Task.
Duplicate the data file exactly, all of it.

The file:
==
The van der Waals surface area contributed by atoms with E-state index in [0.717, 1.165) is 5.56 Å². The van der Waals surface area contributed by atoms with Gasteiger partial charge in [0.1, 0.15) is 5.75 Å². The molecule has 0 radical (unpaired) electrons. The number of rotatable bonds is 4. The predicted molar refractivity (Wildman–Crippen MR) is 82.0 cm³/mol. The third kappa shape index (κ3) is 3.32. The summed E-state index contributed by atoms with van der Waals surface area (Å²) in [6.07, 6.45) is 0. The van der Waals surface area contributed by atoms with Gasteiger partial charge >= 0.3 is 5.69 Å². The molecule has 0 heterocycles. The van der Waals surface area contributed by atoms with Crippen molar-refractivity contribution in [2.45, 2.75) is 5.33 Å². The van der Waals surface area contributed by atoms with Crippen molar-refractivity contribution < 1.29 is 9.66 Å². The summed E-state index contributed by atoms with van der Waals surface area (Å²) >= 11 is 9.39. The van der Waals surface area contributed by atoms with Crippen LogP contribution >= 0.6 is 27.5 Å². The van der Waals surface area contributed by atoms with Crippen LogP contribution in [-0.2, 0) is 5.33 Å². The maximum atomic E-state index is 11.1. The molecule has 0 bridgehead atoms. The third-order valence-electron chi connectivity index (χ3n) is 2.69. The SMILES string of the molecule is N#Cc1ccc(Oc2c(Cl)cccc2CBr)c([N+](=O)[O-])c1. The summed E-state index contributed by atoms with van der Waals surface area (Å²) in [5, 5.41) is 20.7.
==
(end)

The van der Waals surface area contributed by atoms with E-state index in [0.717, 1.165) is 5.56 Å². The van der Waals surface area contributed by atoms with Gasteiger partial charge in [0.1, 0.15) is 5.75 Å². The molecule has 0 radical (unpaired) electrons. The number of rotatable bonds is 4. The predicted molar refractivity (Wildman–Crippen MR) is 82.0 cm³/mol. The third kappa shape index (κ3) is 3.32. The summed E-state index contributed by atoms with van der Waals surface area (Å²) in [6.07, 6.45) is 0. The van der Waals surface area contributed by atoms with Gasteiger partial charge >= 0.3 is 5.69 Å². The molecule has 0 heterocycles. The van der Waals surface area contributed by atoms with Crippen molar-refractivity contribution in [2.45, 2.75) is 5.33 Å². The van der Waals surface area contributed by atoms with Crippen molar-refractivity contribution < 1.29 is 9.66 Å². The summed E-state index contributed by atoms with van der Waals surface area (Å²) >= 11 is 9.39. The van der Waals surface area contributed by atoms with Crippen LogP contribution >= 0.6 is 27.5 Å². The van der Waals surface area contributed by atoms with Crippen LogP contribution in [-0.2, 0) is 5.33 Å². The maximum atomic E-state index is 11.1. The molecule has 0 bridgehead atoms. The third-order valence-electron chi connectivity index (χ3n) is 2.69. The SMILES string of the molecule is N#Cc1ccc(Oc2c(Cl)cccc2CBr)c([N+](=O)[O-])c1. The summed E-state index contributed by atoms with van der Waals surface area (Å²) in [5, 5.41) is 20.7.